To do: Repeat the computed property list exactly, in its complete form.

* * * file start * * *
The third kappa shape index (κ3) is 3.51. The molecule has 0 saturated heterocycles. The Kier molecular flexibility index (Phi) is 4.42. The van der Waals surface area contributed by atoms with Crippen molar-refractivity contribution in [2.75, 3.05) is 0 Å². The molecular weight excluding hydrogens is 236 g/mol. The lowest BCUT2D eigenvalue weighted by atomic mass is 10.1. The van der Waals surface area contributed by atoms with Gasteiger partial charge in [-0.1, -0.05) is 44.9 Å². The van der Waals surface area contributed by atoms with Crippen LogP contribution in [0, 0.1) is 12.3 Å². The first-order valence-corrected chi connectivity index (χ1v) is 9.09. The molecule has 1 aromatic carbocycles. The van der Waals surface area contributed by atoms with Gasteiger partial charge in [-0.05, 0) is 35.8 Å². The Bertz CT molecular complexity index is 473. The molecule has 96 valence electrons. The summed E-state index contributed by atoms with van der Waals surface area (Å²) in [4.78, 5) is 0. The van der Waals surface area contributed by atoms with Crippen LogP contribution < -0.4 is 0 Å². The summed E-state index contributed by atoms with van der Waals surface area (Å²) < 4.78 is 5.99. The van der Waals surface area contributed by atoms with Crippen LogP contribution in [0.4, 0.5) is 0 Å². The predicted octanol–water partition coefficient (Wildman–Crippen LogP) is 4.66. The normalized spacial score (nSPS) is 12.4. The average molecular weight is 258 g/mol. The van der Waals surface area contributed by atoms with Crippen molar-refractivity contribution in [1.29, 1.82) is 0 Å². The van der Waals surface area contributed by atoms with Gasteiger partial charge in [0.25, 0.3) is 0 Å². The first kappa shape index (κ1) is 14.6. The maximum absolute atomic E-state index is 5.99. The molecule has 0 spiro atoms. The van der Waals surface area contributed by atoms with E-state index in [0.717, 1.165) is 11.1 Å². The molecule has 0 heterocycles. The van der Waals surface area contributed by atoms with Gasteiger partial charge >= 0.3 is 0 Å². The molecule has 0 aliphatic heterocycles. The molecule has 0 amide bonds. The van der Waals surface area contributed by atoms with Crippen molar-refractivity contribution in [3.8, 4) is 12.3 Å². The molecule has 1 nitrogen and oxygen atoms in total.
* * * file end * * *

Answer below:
The third kappa shape index (κ3) is 3.51. The molecule has 0 saturated heterocycles. The Kier molecular flexibility index (Phi) is 4.42. The van der Waals surface area contributed by atoms with Crippen molar-refractivity contribution in [2.75, 3.05) is 0 Å². The molecular weight excluding hydrogens is 236 g/mol. The lowest BCUT2D eigenvalue weighted by atomic mass is 10.1. The van der Waals surface area contributed by atoms with Gasteiger partial charge in [-0.1, -0.05) is 44.9 Å². The van der Waals surface area contributed by atoms with Crippen LogP contribution in [0, 0.1) is 12.3 Å². The first-order valence-corrected chi connectivity index (χ1v) is 9.09. The molecule has 1 aromatic carbocycles. The van der Waals surface area contributed by atoms with Gasteiger partial charge in [-0.05, 0) is 35.8 Å². The Bertz CT molecular complexity index is 473. The molecule has 96 valence electrons. The summed E-state index contributed by atoms with van der Waals surface area (Å²) in [4.78, 5) is 0. The van der Waals surface area contributed by atoms with Crippen LogP contribution < -0.4 is 0 Å². The summed E-state index contributed by atoms with van der Waals surface area (Å²) < 4.78 is 5.99. The van der Waals surface area contributed by atoms with Crippen LogP contribution in [0.4, 0.5) is 0 Å². The predicted octanol–water partition coefficient (Wildman–Crippen LogP) is 4.66. The normalized spacial score (nSPS) is 12.4. The average molecular weight is 258 g/mol. The van der Waals surface area contributed by atoms with Crippen molar-refractivity contribution in [1.29, 1.82) is 0 Å². The van der Waals surface area contributed by atoms with Gasteiger partial charge in [0.25, 0.3) is 0 Å². The first kappa shape index (κ1) is 14.6. The maximum absolute atomic E-state index is 5.99. The molecule has 0 spiro atoms. The van der Waals surface area contributed by atoms with E-state index in [0.717, 1.165) is 11.1 Å². The molecule has 0 heterocycles. The van der Waals surface area contributed by atoms with Gasteiger partial charge >= 0.3 is 0 Å². The molecule has 0 aliphatic heterocycles. The molecule has 0 amide bonds. The van der Waals surface area contributed by atoms with Crippen molar-refractivity contribution in [3.8, 4) is 12.3 Å². The molecule has 1 nitrogen and oxygen atoms in total.